When I think about Colombia — a country I have never visited — what usually comes to mind are the natural wonders we often spotlight at CI. The páramo ecosystems that provide fresh water for Bogotá’s 8 million people; the rainforests sheltering some of the world’s greatest diversity of birds, primates and amphibians.
So last week, when I attended an event focused on the country’s marine resources and conservation successes, I had much to learn from the main speakers, world-renowned oceanographer Sylvia Earle and sea turtle specialist and longtime CI Vice President Rod Mast.
This event — a lunch held at the residence of the ambassador of Colombia in Washington, D.C. — was organized by CI’s Women’s Conservation Forum (WCF), a group led by CI board member, educator and conservationist Ann Friedman. WCF sponsors lectures by prominent conservationists for a community of passionate women in the D.C. area who are striving to learn more about the dangers facing our planet and practical steps they can take to bring about positive change.
Before introducing the speakers, Ann Friedman recounted her experience at CI’s board meeting last month in Cartagena, a Colombian city on the Caribbean coast. She also praised Juan Manuel Santos, the president of Colombia, whom she called “a very impressive, foresighted supporter of the environment.”
Santos’ vision is critical for the future of Colombia, a megadiverse country that the U.N. has identified as a nation that is among the most vulnerable to climate change. In honor of his work fighting illegal fishing in Colombian waters — along with recent expansions to protected areas in the states of Atlántico and Bolívar — CI recently presented President Santos with the first “Global Conservation Hero” award at the board meeting in Cartagena, which he accepted in person.
When Sylvia Earle took the stage, I couldn’t help but feel a little star-struck. In a career spanning more than half a century, Sylvia’s commitment to the oceans has gone further — and deeper — than almost anyone. She holds the record for the deepest solo submarine dive by a woman, and has spent more than 6,000 hours underwater. She has also been a powerful voice for marine conservation; in 2009, Sylvia won the TED Prize and established Mission Blue, a global partnership dedicated to expanding marine protection across the globe.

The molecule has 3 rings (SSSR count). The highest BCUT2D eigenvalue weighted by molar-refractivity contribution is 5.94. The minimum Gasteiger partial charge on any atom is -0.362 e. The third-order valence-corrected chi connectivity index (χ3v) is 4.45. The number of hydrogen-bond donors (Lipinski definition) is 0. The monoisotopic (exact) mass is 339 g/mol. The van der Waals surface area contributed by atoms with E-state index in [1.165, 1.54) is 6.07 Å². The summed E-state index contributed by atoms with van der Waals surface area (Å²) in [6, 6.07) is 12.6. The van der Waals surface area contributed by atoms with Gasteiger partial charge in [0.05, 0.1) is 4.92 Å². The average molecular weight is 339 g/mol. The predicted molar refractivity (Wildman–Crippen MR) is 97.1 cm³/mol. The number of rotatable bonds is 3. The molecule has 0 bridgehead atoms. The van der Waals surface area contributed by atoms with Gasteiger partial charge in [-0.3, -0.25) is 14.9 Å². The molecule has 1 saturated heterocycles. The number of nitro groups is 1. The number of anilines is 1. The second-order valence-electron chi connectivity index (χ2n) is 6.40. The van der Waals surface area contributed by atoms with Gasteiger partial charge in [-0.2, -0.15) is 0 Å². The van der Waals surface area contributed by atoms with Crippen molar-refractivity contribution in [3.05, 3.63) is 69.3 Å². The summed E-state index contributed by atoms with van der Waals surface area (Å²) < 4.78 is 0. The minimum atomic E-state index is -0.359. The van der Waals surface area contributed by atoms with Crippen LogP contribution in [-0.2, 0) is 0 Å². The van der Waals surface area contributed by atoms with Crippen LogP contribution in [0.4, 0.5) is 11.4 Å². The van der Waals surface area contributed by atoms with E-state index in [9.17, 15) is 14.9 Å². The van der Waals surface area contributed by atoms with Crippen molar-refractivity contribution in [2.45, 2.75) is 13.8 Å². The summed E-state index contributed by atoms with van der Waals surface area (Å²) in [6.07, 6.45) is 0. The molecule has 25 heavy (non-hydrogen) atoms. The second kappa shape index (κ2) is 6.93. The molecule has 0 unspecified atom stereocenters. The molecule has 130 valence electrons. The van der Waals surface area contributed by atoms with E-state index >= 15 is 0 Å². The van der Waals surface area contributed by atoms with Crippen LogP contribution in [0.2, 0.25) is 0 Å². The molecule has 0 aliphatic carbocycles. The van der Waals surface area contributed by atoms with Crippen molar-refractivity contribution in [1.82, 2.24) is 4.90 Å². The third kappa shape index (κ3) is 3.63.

Speaking to an attentive audience in the magnificent ballroom in the Colombian ambassador’s residence, Sylvia pointed out that Colombia’s coasts touch two oceans, a fact overlooked by many people unfamiliar with Colombia. She also stressed the connectivity between marine and terrestrial ecosystems.
“The ocean drives the water cycle, the carbon cycle, the oxygen cycle, the nitrogen cycle … it drives the way the world works. Even if you never touch the ocean, the ocean touches you every day. And it’s only now, as we get into the 21st century, that we’re beginning to put the blue part of the planet on the balance sheet.”
Following Sylvia’s talk, Rod Mast, who co-founded CI’s Colombia program 20 years ago, reflected on the success of the Eastern Tropical Pacific Seascape (ETPS), a collaboration between the governments of Colombia, Costa Rica, Panama and Ecuador that is working to protect and improve ocean health in a marine area bigger than Switzerland.
“We’ve found absolutely exceptional partners with the Colombian government,” he said. “The Ministry of Environment is extremely strong, and doing amazing things for conservation in the country.”
Rod also discussed the difficulty of figuring out which ocean areas should be priorities for protection. “A frog might live in one Andean valley, so to conserve that frog you put a park around it. But a tuna lives all over the place.” Given the wide range of many marine species, he stressed that partnerships between national governments are essential for effective conservation.
In light of growing public awareness of marine issues and ever-advancing technology, Sylvia and Rod are both optimistic about the future, provided we take action now. “I think the best news of all about our future as compared with our past is that we now know that our lives are fully, inextricably linked to the natural world,” Sylvia said. “We are armed for the first time with enough knowledge to be able to see patterns that we couldn’t see even … 10 years ago, five years ago.”
Molly Bergen is the managing editor on CI’s communications team.